NYUFF 2001 By Brian Frye. Ed Halter of the NYUFF does himself one better every year. While not every film in the 2001 festival was great, a great many were...

Ed Halter of the NYUFF does himself one better every year. While not every film in the 2001 festival was great, a great many were. And, an even a greater number were complete surprises, no easy feat in these days of media saturation. If some of the most intriguing sounding films failed to deliver, plenty of others did. I could certainly have given some poor notices; I chose not to, merely as a function of the fact that it is more fun (and often easier) to write about the successes, so long as they are of sufficient number. And here, indeed, they were...

The winner of the best feature award for Migrating Forms at last year’s NYUFF, James Fotopoulos, returned this year with his new feature, Back Against The Wall. It’s a marvel, and one of the more exciting American features I’ve seen in ages. While the charm of Migrating Forms lay in its forbidding austerity, as if Warhol had directed from a Cronenberg or Lynch screenplay, Back Against The Wall works on several structural registers without sacrificing its astonishing formal purity and integrity. Shot almost like a documentary, but clearly fiction, it follows a hardened lingerie model through her interactions with various men, to an ambiguous comeuppance. The characters are impossible to read, à la Bresson; there’s no psychology here, just pure circumstance, event following event. If ever a single film were the prescription for what most ails American indie filmmaking, this is it.

Filming the horrible little monsters of the insect world through a microscope, Julie Murray’s stunning Micromoth recreates a terrible nightmare writ large. Murray captures the grotesque beauty in stunningly lush color, creakily racking focus to pull us through this unknowable world. You’ll never forget this film. I’m also quite taken with Shannon Plumb’s Film Sketches, three of which were shown at the festival. Evoking her characters with wonderfully expressive economy of gestures, Plumb maintains a stony-faced demeanor reminiscent of the great Buster Keaton.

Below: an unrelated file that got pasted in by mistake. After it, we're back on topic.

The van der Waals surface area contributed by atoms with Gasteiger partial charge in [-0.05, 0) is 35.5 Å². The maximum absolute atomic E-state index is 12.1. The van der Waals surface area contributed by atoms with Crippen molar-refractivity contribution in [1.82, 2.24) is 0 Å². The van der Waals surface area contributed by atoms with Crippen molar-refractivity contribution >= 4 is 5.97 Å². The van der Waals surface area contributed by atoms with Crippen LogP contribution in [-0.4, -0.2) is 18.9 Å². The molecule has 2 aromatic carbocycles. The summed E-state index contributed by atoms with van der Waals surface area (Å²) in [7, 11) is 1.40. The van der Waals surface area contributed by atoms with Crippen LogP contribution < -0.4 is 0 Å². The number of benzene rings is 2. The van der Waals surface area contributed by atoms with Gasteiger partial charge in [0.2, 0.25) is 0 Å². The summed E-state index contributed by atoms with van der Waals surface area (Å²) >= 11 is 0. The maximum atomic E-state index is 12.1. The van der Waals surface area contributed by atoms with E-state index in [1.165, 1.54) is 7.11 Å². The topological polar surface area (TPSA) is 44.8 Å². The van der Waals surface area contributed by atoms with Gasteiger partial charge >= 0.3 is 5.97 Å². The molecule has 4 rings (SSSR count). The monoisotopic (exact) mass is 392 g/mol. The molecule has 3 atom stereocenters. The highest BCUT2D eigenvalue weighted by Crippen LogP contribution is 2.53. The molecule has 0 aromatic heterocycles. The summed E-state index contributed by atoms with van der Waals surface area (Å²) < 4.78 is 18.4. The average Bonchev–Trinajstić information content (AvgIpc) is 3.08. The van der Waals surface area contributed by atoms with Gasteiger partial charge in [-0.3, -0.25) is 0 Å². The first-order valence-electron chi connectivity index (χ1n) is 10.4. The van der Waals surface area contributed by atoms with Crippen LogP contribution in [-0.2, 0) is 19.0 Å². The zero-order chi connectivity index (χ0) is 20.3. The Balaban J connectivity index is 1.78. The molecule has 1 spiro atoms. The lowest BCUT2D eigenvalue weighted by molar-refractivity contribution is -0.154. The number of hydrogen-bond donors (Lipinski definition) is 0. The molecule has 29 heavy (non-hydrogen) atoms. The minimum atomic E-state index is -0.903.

If you liked Guy Maddin’s short Heart of the World, don’t miss Kerry Laitala’s lovely The Escapades of Madame X, which has much the same look and feel. In a soft and murky black and white, a woefully uncomfortable looking dominatrix tames panoplies of projected little slimy things. With the shy seditiousness of a ’50s “art film,” it’s sexy in a way few recent films manage.

Anthony DiSalvo’s brutally bad Karate Ruler makes for fascinating viewing, as the cast is comprised almost entirely of retarded adults. Yes, it’s the product of the Sprout Make-A-Movie project, and while it’s obviously Mr. DiSalvo who made the (poorly produced, laughably tacky) video, the “script” was written by one of the performers, all of whom display their affinity for (and charming miscomprehension of) hopelessly awkward “slang,” Star Wars, and the WWF, more or less in that order. As best as I can tell, the tape was made in good faith, which makes it a bit worse, really. What the hell is this guy doing, submitting it to film festivals? It’s a hoot, though, and definitely worth seeing. Also look for Kent Lambert’s Whack, a stutter-start re-mix of the great Anthony Michael Thomas’s hokey introduction to his 1978 star-vehicle Death Drug. Granted, it’s not all that hard to send up the absurd portention of that sort of thing, but Whack gets me every time.